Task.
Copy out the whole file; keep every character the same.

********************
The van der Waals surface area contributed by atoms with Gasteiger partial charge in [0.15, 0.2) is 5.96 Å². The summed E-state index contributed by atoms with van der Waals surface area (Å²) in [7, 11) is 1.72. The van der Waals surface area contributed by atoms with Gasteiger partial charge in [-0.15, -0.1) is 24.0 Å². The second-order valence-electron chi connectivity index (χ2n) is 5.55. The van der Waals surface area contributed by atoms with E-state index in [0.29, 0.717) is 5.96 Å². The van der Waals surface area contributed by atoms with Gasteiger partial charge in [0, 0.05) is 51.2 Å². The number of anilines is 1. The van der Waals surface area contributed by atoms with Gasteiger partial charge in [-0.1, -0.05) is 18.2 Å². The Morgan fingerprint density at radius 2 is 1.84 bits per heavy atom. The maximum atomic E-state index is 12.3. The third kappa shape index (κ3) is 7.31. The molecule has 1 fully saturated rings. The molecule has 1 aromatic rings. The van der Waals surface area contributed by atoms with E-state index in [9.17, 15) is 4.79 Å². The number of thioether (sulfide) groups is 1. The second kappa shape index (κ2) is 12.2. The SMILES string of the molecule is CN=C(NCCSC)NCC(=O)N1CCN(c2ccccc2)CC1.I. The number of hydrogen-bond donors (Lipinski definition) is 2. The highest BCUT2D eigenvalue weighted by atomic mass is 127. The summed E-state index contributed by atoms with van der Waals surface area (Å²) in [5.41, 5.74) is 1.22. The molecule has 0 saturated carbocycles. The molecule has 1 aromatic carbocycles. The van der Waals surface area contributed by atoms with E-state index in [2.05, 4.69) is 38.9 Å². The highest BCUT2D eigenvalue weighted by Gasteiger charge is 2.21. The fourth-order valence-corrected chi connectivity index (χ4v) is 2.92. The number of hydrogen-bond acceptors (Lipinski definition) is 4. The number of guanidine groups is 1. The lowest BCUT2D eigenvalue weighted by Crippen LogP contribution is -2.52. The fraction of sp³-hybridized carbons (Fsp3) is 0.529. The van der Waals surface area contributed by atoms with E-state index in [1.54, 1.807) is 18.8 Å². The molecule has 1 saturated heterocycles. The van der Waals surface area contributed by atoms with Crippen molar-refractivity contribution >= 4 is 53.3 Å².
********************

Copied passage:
The van der Waals surface area contributed by atoms with Gasteiger partial charge in [0.15, 0.2) is 5.96 Å². The summed E-state index contributed by atoms with van der Waals surface area (Å²) in [7, 11) is 1.72. The van der Waals surface area contributed by atoms with Gasteiger partial charge in [-0.15, -0.1) is 24.0 Å². The second-order valence-electron chi connectivity index (χ2n) is 5.55. The van der Waals surface area contributed by atoms with E-state index in [0.29, 0.717) is 5.96 Å². The van der Waals surface area contributed by atoms with Gasteiger partial charge in [0, 0.05) is 51.2 Å². The number of anilines is 1. The van der Waals surface area contributed by atoms with Gasteiger partial charge in [-0.1, -0.05) is 18.2 Å². The Morgan fingerprint density at radius 2 is 1.84 bits per heavy atom. The maximum atomic E-state index is 12.3. The third kappa shape index (κ3) is 7.31. The molecule has 1 fully saturated rings. The molecule has 1 aromatic rings. The van der Waals surface area contributed by atoms with E-state index in [9.17, 15) is 4.79 Å². The number of thioether (sulfide) groups is 1. The second kappa shape index (κ2) is 12.2. The SMILES string of the molecule is CN=C(NCCSC)NCC(=O)N1CCN(c2ccccc2)CC1.I. The number of hydrogen-bond donors (Lipinski definition) is 2. The highest BCUT2D eigenvalue weighted by atomic mass is 127. The summed E-state index contributed by atoms with van der Waals surface area (Å²) in [5.41, 5.74) is 1.22. The molecule has 0 saturated carbocycles. The molecule has 1 aromatic carbocycles. The van der Waals surface area contributed by atoms with E-state index in [2.05, 4.69) is 38.9 Å². The highest BCUT2D eigenvalue weighted by Gasteiger charge is 2.21. The fourth-order valence-corrected chi connectivity index (χ4v) is 2.92. The number of hydrogen-bond acceptors (Lipinski definition) is 4. The number of guanidine groups is 1. The lowest BCUT2D eigenvalue weighted by Crippen LogP contribution is -2.52. The fraction of sp³-hybridized carbons (Fsp3) is 0.529. The van der Waals surface area contributed by atoms with E-state index in [1.54, 1.807) is 18.8 Å². The molecule has 1 saturated heterocycles. The van der Waals surface area contributed by atoms with Crippen molar-refractivity contribution >= 4 is 53.3 Å².